The Nest is a fantastic 2002 French action movie where the tradition of under siege John Carpenter style of Assault on Precinct 13 is renewed.
It begins with a mixed team of French and Italian policemen; who must escort a dangerous criminal to his war crimes trial.
In addition to being guilty of countless rapes; the man is guilty of terrible trafficking in women his gang kidnaps and sells throughout Europe.
As they are traveling a secret route to Strasbourg, the boss’s men attack the convoy, killing almost all the officers.
However, the armored car carrying the criminal manages to escape the ambush and takes cover in a nearby department store.
Unfortunately, that same night a group of thieves had infiltrated the warehouse to steal a large shipment of expensive laptops.
Immediately a conflict arises between the thieves and the policemen. Still, the groups put their hostilities aside when soldiers surround the place, shooting them all.
While not communicating in any way; it is clear that they demand the release of their leader or else they will kill everyone in the warehouse.
Having no intention of letting the sadistic rapist go free, the survivors unite to defend themselves from the assaults while waiting for help from outside.
Two ordinary night watchmen, who are familiar with every corner of the place and can help them resist, join them.
However, the place is geographically isolated. The thieves had cut off all communication, so soldiers can attack repeatedly without interruption.
For everyone imprisoned in that situation, it will be a long night of violence, growing weaker and wounded, while their enemies seem instead to be endless and unstoppable.
The old-time action always looks modern.
In The Nest from 2002, cops and thieves must work together against an army of mercenaries.
Continuous action is gripping, but it is not just about petty violence aiming only to be merely spectacular.
The story is clever and well-paced, with many unexpected twists and turns in the many ways the soldiers attempt to force their way into the warehouse.
Most scenes take place in little light or complete darkness, giving the film a mysterious and fascinating feel.
In this way, the enemies assaulting the protagonists seem never-ending and are almost heedless of their lives by attacking in a nearly suicidal manner.
The characters are believable and not necessarily heroic or likable, such as the small group of violent and vulgar thieves.
Although they initially seem stupid and selfish; they will be in a situation where they will finally have to prove their courage.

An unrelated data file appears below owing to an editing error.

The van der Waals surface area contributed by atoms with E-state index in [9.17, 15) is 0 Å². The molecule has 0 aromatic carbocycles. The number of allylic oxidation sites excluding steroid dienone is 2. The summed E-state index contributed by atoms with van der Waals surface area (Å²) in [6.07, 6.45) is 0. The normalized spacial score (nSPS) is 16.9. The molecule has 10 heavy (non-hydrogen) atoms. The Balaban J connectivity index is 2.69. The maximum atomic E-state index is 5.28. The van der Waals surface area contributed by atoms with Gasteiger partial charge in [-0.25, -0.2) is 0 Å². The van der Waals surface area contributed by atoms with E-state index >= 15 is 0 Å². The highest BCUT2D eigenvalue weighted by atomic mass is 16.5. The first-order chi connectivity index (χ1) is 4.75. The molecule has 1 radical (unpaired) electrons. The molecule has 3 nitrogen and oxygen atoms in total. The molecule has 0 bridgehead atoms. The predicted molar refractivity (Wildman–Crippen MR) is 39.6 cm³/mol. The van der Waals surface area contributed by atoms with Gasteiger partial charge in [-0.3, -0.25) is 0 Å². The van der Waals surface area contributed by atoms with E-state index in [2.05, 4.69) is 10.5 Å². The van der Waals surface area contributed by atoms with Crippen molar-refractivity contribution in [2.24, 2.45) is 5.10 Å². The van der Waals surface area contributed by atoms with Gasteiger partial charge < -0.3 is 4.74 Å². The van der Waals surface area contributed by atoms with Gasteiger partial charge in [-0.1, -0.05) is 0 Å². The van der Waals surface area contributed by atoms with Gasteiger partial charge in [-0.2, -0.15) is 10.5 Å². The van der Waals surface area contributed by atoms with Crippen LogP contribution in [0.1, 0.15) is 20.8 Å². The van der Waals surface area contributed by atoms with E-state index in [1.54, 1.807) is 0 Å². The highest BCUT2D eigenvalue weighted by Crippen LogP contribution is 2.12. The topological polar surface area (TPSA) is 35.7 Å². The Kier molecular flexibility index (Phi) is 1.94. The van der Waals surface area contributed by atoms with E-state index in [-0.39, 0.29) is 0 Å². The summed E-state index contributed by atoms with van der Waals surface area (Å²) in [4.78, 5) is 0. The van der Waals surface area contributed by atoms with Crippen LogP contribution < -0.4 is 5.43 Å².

The psychological evolution of the characters does not occur through profound dialogues but directly in their choices on the battlefield.
For example, someone initially seeming to want to dump his wounded friend will later risk his life for the good of all.
Similarly, the cop in the iron mask who looks like a callous tough guy will make the same sacrifice in a brief but intense escape scene in a van.
All these styles and narrative choices make a huge difference; compared to movies that perhaps have richer productions and more famous actors.
While the claustrophobic setting undoubtedly stems from the small budget, the director exploits it to keep focused on a cast of actors and actresses who really believe in it.
The result is an action movie of the sort we see less and less of today; while The Nest, despite being from 2002, has not lost an ounce of its classic action power.
Hollywood, watch and learn!
When I saw The Nest in theaters in 2002, I believed I was witnessing the birth of a great new action movie maker.
Unfortunately, Florent-Emilio Siri was noticed and absorbed by Hollywood for the forgettable Hostage with Bruce Willis.
Not that he disappeared, indeed directing two decent movies like Intimate Enemies and the biographical musical My Way.
But the director has never again been able to repeat the magical chemistry and perfect pacing of this French action gem.
The alchemy also existed among the cast members; they were very diverse in characters of different personalities and social backgrounds.
Each of them is well described psychologically in the motivations that drive them to do what we see on screen.
Among the police officers, the one who impressed me most was the beautiful Nadia Farès.
The woman becomes the commander of the men by exclusion as the ranking officers are brutally killed in the initial assault.
On the other hand, among the criminal group, we recognize the friendly face of Samy Naceri, longtime star of the Taxxi series.
Firmly attached to his brother, whom he seems to want to take care of at all costs; his role will change drastically very quickly.
Finally, we mention the late Angelo Infanti as the elegant boss dressed in white whom the soldiers want to free.
One of the last tests for an excellent Italian actor, perhaps little known; but who worked with directors such as Claude Chabrol and Francis Ford Coppola.
Summing up, The Nest is a 2002 must-watch for all action movie lovers; fun and exciting to watch and admire again and again.
A lesson, moreover, that low-budget productions proudly give to Hollywood’s big blockbuster projects.